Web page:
Meridian — Imagine a strong, uniform, engineered wood product that could be brought to local lumber yards, and then custom cut into the sizes needed to make beams, headers, joists and other structural timber supports. And then imagine that this wood product was made from an underutilized forest resource, thinnings from pine tree plantations.
Samples of such a product called Scrimtec made with the patented TimTek process were taken to potential distributors by forest industry marketing researcher Dr. Leonard Guss of Leonard Guss Associates Inc., Woodinville Wash., a couple years ago.
“We have never had such a favorable reception to any concept we have looked at as for this one,” Guss said. “It is a remarkable product, and will take a foremost place among engineered wood products in the U.S. People are demanding more reliability and strength value in structures. The ability to predict strength values is becoming extremely important. That is difficult to do with natural products. It is easier to do with engineered wood products.”
Currently one of Mississippi’s largest privately-owned timber companies, Shuqualak Lumber (www.shuqualak.com), is planning a $140-million investment in its subsidiary, Loblolly Industries, LLC, to bring the Scrimtec product to the marketplace. The project is expected to create 140 jobs with an annual payroll of $6.5 million.
“What OSB (Oriented Strand Board) means to plywood, Scrimtec means to lumber,” said Skip Scaggs, manager of business development, East Mississippi Business Development Corp. “It is stronger than lumber. Its performance is more predictable. It comes from an available renewable resource. Scrimtec is the only engineered wood product made from immature pine trees. They will use the first thinning when pine plantations are 10 or 12 years old and trees are thinned out so the remaining trees grow faster.”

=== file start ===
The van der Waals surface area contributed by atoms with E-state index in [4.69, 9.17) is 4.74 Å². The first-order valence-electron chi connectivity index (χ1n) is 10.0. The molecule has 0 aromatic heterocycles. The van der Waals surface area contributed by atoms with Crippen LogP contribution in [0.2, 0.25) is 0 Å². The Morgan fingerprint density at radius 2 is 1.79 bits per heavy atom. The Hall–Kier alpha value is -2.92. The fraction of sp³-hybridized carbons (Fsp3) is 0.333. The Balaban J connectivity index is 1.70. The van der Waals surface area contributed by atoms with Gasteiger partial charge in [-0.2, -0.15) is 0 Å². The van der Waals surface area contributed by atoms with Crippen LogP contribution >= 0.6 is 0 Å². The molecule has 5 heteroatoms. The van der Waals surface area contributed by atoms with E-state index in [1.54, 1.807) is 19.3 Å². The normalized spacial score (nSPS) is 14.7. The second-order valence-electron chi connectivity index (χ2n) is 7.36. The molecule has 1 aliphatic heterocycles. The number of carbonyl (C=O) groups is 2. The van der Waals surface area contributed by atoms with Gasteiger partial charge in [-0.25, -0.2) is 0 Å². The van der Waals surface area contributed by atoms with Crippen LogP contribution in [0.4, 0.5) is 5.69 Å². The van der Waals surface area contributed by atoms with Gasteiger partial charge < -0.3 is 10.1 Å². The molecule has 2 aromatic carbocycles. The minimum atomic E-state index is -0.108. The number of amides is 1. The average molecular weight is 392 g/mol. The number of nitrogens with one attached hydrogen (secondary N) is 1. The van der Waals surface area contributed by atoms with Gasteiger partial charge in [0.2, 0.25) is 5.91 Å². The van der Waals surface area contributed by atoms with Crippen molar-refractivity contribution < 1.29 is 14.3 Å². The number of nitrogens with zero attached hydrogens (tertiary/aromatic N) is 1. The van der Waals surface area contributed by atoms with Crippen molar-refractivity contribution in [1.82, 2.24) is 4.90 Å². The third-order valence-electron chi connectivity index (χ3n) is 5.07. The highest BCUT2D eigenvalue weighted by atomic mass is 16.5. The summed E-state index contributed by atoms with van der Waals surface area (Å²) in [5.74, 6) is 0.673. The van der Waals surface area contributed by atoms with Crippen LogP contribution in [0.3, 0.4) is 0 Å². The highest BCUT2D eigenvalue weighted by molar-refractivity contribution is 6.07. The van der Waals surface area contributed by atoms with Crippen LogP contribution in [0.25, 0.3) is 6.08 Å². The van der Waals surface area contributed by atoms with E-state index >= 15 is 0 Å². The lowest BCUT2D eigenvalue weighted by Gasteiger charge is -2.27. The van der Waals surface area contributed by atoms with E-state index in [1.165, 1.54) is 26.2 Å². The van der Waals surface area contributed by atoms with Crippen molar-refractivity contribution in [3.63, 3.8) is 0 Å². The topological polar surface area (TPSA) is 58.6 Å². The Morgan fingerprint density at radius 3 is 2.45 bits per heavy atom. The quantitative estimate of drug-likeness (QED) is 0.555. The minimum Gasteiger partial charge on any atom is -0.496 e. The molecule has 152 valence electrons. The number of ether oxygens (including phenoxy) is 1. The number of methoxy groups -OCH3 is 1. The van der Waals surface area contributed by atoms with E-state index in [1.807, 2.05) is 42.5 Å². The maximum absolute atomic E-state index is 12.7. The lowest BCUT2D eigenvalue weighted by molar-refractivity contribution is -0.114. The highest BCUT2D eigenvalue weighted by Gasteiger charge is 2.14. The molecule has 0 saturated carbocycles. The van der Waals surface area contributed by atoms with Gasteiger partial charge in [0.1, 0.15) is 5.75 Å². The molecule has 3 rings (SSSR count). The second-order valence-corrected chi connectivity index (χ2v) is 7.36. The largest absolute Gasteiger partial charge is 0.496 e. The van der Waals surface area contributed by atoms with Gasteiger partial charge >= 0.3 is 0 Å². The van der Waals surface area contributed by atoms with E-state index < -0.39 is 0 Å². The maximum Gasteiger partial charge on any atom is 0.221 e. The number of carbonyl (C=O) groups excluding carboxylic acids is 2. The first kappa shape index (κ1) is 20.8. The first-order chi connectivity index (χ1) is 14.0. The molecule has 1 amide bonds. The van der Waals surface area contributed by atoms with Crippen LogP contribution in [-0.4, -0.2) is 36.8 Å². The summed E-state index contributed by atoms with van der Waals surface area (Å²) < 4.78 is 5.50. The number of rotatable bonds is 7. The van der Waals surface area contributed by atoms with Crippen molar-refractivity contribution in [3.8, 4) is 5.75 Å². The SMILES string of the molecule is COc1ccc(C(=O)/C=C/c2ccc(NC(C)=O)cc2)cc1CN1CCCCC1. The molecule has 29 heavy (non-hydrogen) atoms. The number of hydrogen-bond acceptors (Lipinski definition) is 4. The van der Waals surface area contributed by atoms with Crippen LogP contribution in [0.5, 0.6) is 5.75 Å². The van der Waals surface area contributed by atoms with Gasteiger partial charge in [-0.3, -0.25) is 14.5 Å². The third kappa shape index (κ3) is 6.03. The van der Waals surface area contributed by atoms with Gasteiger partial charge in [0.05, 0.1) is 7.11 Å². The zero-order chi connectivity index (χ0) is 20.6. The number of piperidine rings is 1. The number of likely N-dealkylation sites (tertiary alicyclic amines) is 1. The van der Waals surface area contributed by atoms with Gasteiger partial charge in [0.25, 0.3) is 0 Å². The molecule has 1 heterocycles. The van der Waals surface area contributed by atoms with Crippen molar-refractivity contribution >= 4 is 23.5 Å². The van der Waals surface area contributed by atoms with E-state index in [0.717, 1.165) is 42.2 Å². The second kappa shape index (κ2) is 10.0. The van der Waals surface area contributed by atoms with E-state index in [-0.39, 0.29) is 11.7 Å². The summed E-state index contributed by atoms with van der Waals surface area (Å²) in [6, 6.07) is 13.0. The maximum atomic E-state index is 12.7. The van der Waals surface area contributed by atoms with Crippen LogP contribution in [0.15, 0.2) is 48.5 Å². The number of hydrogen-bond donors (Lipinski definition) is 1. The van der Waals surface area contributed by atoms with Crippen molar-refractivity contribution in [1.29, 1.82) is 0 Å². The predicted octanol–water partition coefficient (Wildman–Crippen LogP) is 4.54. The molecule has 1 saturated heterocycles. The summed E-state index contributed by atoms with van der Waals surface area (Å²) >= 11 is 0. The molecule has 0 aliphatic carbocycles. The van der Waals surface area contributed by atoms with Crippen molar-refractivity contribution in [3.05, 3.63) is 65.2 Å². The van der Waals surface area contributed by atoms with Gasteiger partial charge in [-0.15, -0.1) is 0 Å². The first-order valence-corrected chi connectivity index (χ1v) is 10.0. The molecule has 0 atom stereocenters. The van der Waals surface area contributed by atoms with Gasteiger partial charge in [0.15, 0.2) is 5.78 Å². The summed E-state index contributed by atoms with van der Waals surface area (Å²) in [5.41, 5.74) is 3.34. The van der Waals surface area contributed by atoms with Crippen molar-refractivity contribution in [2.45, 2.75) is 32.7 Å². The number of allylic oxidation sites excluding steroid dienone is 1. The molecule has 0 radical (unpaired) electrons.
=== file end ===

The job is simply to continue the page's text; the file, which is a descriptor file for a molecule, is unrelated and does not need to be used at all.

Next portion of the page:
Usually the only market for pine tree thinnings is for pulpwood. With pulpwood prices so low, the availability of another market for the thinnings will be good news to tree farmers in the Meridian area who will be drawn upon for raw material. It is estimated that 13,375 acres of young pine plantation would have to be thinned each year to supply the mill.
Anderson Thomas, vice president, Shuqualak Lumber Co., said that while the effect of this plant on prices for thinnings is difficult to predict, they are creating an additional outlet for timber growers who have for several years faced a declining market due to closure of several pulp and paper mills in the region.
The product could end up revolutionizing the wood products industry much in the way OSB has now become standard.
“Scrimtec is the ‘OSB’ of the structural wood products category,” Thomas said. “Both products are manufactured from pine plantation thinnings and compete, within their respective applications, with products manufactured from mature logs.”
Thomas said while structural engineered wood products are always more expensive than lumber, they are stronger than lumber, more uniform and have a very narrow range of variability from piece to piece.
In addition to the direct jobs, the project is expected to recreate an additional 168 indirect jobs with an estimated payroll of $5.9 million. Mill construction is expected to begin by the third quarter of this year, with the mill coming on line in late 2007.
The process of commercializing Scrimtec has been assisted by $1 million in research done at Mississippi State University.
Contact MBJ contributing writer Becky Gillette at firstname.lastname@example.org.
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